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Music industry responds to UK government’s US trade talk goals

By | Published on Tuesday 3 March 2020

Houses Of Parliament

With the UK government having fully Googled “how do you negotiate tricky trade deals super fast?” – and even checked out some Quora posts on the topic – ministers have been very busy setting out their goals for the upcoming post-Brexit trade deal negotiations.

Alongside publishing their main objectives for the UK’s future relationship with the European Union, ministers have also set out their goals for the much sought after US-UK trade deal. After the UK music industry responded to the EU objectives last week, now it’s shared its viewpoints on the US trade talk goals too.

And whereas the music industry still has mixed opinions about the EU talks – where really the priority is damage limitation – any new trade deal with the US could open up opportunities for the music community, both in terms of touring and copyright.

The boss of UK Music, Tom Kiehl, honed in on the former when responding to the government’s initial comments on a possible US trade deal.

He wrote on Twitter: “The process for UK artists and musicians entering the USA for gigs, festivals and tours is currently long, complex and prohibitively expensive”.

“As the UK and US approach a new trade agreement”, he added, “there’s a huge opportunity to address this so it’s easier for up-and-coming performers to fly over the pond, attract audiences and generate export revenue”.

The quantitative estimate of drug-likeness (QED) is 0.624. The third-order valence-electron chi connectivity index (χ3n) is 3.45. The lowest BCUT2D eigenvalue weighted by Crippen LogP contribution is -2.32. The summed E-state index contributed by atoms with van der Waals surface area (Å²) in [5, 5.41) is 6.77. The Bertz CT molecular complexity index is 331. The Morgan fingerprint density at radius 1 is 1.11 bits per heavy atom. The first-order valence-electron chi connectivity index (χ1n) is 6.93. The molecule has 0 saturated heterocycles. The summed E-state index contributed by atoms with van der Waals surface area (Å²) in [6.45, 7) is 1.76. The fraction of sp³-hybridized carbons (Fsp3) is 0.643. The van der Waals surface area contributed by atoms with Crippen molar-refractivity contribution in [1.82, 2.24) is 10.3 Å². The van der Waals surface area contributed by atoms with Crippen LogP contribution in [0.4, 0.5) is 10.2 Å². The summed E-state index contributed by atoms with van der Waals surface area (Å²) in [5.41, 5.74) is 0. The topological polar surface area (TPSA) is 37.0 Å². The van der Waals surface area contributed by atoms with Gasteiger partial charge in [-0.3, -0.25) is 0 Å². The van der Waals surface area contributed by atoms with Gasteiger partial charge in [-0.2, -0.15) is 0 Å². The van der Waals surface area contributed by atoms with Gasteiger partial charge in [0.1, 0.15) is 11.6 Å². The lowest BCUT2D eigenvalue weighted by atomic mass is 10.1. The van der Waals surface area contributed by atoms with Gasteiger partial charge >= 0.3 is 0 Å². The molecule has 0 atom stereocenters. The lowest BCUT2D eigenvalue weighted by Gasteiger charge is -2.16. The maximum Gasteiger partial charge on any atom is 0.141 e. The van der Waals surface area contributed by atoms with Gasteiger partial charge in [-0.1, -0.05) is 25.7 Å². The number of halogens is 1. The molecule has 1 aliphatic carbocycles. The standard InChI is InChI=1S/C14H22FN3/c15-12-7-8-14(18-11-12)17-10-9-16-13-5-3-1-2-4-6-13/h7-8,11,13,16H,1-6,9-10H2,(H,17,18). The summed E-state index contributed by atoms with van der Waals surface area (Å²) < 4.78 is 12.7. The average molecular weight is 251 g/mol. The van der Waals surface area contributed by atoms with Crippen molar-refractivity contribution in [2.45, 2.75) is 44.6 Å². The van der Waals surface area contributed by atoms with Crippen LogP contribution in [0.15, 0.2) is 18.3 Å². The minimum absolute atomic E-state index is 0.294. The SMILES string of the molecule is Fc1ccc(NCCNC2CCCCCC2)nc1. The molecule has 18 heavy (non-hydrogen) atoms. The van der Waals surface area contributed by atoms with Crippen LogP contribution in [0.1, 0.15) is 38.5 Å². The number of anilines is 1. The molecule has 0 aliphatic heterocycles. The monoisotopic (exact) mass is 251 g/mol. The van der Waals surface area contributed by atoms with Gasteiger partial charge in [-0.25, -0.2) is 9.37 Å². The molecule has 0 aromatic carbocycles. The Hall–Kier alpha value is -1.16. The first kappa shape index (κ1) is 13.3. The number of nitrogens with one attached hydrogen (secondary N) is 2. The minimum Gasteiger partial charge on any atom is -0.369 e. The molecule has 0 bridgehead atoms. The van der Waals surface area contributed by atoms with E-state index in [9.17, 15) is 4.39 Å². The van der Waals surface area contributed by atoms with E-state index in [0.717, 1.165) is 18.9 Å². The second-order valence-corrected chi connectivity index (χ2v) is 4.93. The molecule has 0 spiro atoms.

“It’s therefore welcome that the UK government is placing business mobility and market access at the heart of its negotiating position”, he concluded, before also welcoming commitments on copyright provisions too.

Geoff Taylor at record industry trade group BPI focused on the latter. He said yesterday: “The United States is the largest single export market for British music, accounting for more than a third of total export revenues, with around one in eight albums sold in the US coming from a UK artist. A successful trade negotiation should not only help protect this hard-earned advantage, it should provide the opportunity to boost these exports further”.

“We are encouraged that the government’s outline approach to IP seeks to secure copyright provisions that support UK creative industries, and recognises the need for mechanisms to ensure the efficient enforcement of rights”, he went on. “The UK should seek commitments from the US to better protect creators and to step up action against global illegal operators that base themselves in the United States, while preventing any dilution of the UK’s strong copyright framework”.